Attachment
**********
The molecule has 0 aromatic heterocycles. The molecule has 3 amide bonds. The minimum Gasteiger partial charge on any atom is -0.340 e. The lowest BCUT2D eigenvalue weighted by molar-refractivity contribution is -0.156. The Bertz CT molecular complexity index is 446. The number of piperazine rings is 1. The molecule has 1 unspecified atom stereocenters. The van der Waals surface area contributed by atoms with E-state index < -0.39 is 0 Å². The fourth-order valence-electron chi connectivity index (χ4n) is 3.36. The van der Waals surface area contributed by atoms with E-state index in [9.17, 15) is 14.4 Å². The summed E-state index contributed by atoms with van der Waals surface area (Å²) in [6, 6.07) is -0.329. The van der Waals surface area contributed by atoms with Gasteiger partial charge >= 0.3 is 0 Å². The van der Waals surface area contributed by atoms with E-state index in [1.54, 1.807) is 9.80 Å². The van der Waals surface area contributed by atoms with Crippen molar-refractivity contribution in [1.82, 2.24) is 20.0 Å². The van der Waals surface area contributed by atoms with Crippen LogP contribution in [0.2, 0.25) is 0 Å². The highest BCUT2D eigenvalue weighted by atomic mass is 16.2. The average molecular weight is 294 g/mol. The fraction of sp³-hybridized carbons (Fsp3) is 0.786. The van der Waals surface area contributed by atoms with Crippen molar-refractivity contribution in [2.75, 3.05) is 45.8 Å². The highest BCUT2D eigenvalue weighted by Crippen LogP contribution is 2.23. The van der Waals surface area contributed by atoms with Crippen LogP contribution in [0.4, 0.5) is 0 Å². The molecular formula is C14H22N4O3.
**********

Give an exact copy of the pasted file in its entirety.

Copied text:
The molecule has 0 aromatic heterocycles. The molecule has 3 amide bonds. The minimum Gasteiger partial charge on any atom is -0.340 e. The lowest BCUT2D eigenvalue weighted by molar-refractivity contribution is -0.156. The Bertz CT molecular complexity index is 446. The number of piperazine rings is 1. The molecule has 1 unspecified atom stereocenters. The van der Waals surface area contributed by atoms with E-state index < -0.39 is 0 Å². The fourth-order valence-electron chi connectivity index (χ4n) is 3.36. The van der Waals surface area contributed by atoms with E-state index in [9.17, 15) is 14.4 Å². The summed E-state index contributed by atoms with van der Waals surface area (Å²) in [6, 6.07) is -0.329. The van der Waals surface area contributed by atoms with Gasteiger partial charge >= 0.3 is 0 Å². The van der Waals surface area contributed by atoms with E-state index in [1.54, 1.807) is 9.80 Å². The van der Waals surface area contributed by atoms with Crippen molar-refractivity contribution in [1.82, 2.24) is 20.0 Å². The van der Waals surface area contributed by atoms with Crippen LogP contribution in [0.2, 0.25) is 0 Å². The highest BCUT2D eigenvalue weighted by atomic mass is 16.2. The average molecular weight is 294 g/mol. The fraction of sp³-hybridized carbons (Fsp3) is 0.786. The van der Waals surface area contributed by atoms with Crippen molar-refractivity contribution in [2.75, 3.05) is 45.8 Å². The highest BCUT2D eigenvalue weighted by Crippen LogP contribution is 2.23. The van der Waals surface area contributed by atoms with Crippen LogP contribution in [0.4, 0.5) is 0 Å². The molecular formula is C14H22N4O3.